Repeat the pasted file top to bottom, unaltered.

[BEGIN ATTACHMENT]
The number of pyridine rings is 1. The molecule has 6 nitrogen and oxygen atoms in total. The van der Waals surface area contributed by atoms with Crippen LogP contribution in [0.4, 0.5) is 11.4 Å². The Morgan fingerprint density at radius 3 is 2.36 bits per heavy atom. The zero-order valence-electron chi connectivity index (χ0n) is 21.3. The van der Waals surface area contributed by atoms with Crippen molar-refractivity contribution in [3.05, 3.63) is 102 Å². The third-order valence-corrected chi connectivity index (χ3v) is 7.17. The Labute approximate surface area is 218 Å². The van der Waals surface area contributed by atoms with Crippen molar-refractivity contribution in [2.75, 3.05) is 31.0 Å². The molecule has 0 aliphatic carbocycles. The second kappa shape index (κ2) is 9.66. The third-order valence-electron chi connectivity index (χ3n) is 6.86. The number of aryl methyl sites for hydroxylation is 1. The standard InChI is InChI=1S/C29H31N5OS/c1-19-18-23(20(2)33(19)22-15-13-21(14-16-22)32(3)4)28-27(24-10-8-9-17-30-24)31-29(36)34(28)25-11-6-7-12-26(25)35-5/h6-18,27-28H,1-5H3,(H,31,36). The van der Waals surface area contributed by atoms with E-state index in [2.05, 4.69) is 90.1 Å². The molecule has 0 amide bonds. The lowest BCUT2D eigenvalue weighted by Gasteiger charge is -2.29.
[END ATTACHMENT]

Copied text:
The number of pyridine rings is 1. The molecule has 6 nitrogen and oxygen atoms in total. The van der Waals surface area contributed by atoms with Crippen LogP contribution in [0.4, 0.5) is 11.4 Å². The Morgan fingerprint density at radius 3 is 2.36 bits per heavy atom. The zero-order valence-electron chi connectivity index (χ0n) is 21.3. The van der Waals surface area contributed by atoms with Crippen molar-refractivity contribution in [3.05, 3.63) is 102 Å². The third-order valence-corrected chi connectivity index (χ3v) is 7.17. The Labute approximate surface area is 218 Å². The van der Waals surface area contributed by atoms with Crippen molar-refractivity contribution in [2.75, 3.05) is 31.0 Å². The molecule has 0 aliphatic carbocycles. The second kappa shape index (κ2) is 9.66. The third-order valence-electron chi connectivity index (χ3n) is 6.86. The number of aryl methyl sites for hydroxylation is 1. The standard InChI is InChI=1S/C29H31N5OS/c1-19-18-23(20(2)33(19)22-15-13-21(14-16-22)32(3)4)28-27(24-10-8-9-17-30-24)31-29(36)34(28)25-11-6-7-12-26(25)35-5/h6-18,27-28H,1-5H3,(H,31,36). The van der Waals surface area contributed by atoms with E-state index in [2.05, 4.69) is 90.1 Å². The molecule has 0 amide bonds. The lowest BCUT2D eigenvalue weighted by Gasteiger charge is -2.29.